The Modern Antiquarian. Stone Circles, Ancient Sites, Neolithic Monuments, Ancient Monuments, Prehistoric Sites, Megalithic MysteriesThe Modern Antiquarian

Kenfig barrows

Round Barrow(s)


Local stories reflect the feeling that sands have shifted and covered previous landscapes and towns:
The old people sometimes talk of an extensive forest called Coed Arian, 'Silver Wood,' stretching from the foreshore of the Mumbles to Kenfig Burrows [...] All this is said to be corroborated by the fishing up every now and then in Swansea Bay of stags' antlers, elks' horns, those of the wild ox, and wild boars' tusks, together with the remains of other ancient tenants of the submerged forest. Various references in the registers of Swansea and Aberavon mark successive stages in the advance of the desolation from the latter part of the fifteenth century down. Among others a great sandstorm is mentinoned, which overwhelmed the borough of Cynffig or Kenfig, and encroached on the coast generally: the series of catastrophes seems to have culminated in an inundation caused by a terrible tidal wave in the early part of the year 1607.
From Celtic Folklore: Welsh and Manx by John Rhys (1901).

Marie Trevelyan has the following in Folk-lore and folk-stories of Wales (1909).
Kenfig Pool, near Porthcawl, Glamorgan, has a tradition attached to it. A local chieftain wronged and wounded a Prince, and the latter, with his dying breath, pronounced a curse against the wrongdoer. The curse was forgotten until one night the descendants of the chieftain heard a fearful cry: "Dial a ddaw! Dial a ddaw!" (Vengeance is coming!). At first it passed unnoticed, but when the cry was repeated night after night, the owner of Kenfig asked the domestic bard what it meant . The bard repeated the old story of revenge; but his master, to prove the untrustworthiness of the warning, ordered a grand feast, with music and song.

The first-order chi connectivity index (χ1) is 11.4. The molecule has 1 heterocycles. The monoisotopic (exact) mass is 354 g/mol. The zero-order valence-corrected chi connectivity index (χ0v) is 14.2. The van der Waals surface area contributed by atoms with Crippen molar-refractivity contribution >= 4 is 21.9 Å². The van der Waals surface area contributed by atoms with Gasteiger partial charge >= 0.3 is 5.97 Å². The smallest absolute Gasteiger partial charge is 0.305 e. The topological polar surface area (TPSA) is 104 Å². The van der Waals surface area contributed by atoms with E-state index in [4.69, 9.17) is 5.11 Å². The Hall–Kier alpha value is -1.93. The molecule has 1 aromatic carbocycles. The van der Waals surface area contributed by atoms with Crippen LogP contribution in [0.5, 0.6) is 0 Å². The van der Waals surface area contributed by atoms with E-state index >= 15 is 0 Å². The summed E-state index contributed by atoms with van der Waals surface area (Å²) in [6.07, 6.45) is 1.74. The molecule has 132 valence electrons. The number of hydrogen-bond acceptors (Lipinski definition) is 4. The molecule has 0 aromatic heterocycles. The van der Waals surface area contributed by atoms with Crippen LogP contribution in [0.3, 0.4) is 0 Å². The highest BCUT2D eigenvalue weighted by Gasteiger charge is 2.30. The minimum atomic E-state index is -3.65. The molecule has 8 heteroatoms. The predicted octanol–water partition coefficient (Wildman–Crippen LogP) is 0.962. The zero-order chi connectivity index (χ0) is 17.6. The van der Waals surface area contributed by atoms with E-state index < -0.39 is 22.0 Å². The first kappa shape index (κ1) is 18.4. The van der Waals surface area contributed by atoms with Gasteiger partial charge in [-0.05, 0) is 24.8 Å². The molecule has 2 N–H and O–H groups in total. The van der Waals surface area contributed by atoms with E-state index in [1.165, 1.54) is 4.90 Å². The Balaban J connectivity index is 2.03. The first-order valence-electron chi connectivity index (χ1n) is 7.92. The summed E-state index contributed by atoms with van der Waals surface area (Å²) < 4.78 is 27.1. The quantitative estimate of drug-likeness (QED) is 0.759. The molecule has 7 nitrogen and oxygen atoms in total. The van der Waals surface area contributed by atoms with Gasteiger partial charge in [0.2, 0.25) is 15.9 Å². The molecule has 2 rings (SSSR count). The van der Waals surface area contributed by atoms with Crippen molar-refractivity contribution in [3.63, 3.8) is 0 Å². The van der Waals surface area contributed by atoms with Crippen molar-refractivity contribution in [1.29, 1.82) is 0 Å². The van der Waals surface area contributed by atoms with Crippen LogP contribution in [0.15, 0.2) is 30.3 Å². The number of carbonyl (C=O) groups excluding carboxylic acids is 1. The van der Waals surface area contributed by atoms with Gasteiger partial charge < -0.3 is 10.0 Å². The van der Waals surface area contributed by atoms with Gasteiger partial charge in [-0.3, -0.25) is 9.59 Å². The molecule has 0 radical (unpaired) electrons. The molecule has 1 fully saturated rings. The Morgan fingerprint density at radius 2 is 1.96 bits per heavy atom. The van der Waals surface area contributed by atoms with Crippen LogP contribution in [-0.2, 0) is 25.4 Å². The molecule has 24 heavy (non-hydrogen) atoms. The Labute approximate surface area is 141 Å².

In the midst of the carousal the fearful warning cry was repeatedly heard, and suddenly the earth trembled and water rushed into the palace. Before anyone could escape, the town of Kenfig, with its palace, houses, and people, was swallowed up, and only a deep and dark lake or pool remains to mark the scene of disaster. In the early part of the nineteenth century traces of the masonry could be seen and felt with grappling-irons in the pool. The sands near by cover many old habitations.
Rhiannon Posted by Rhiannon
9th December 2012ce

Comments (3)

Brilliant, it's so gratifying that you find these pieces for new sites so quickly. thesweetcheat Posted by thesweetcheat
10th December 2012ce
Ha that was only because you put 'what lies beneath?' against your photo, so you must have known it yourself? and it rang a bell in my head about lost cities. Crymlyn Pool down the coast has got the same. Plus you mustn't let the water blow into your face or it inexorably sucks you to your doom into the lake, nasty eh. Anyway it's nice particularly to find stuff about places people have actually been. Rhiannon Posted by Rhiannon
10th December 2012ce
Well, the "what lies beneath" was quite general and vague! I always think of Cardigan Bay for lost kingdoms, the Drowned Hundred/Cantre'r Gwaelod, back to Susan Cooper and Gwyddno Garanhir (it doesn't take much to get me heading in that direction). Not too sure I fancy being sucked to my doom though.

Anyway, a nice bit of reciprocity.
thesweetcheat Posted by thesweetcheat
10th December 2012ce
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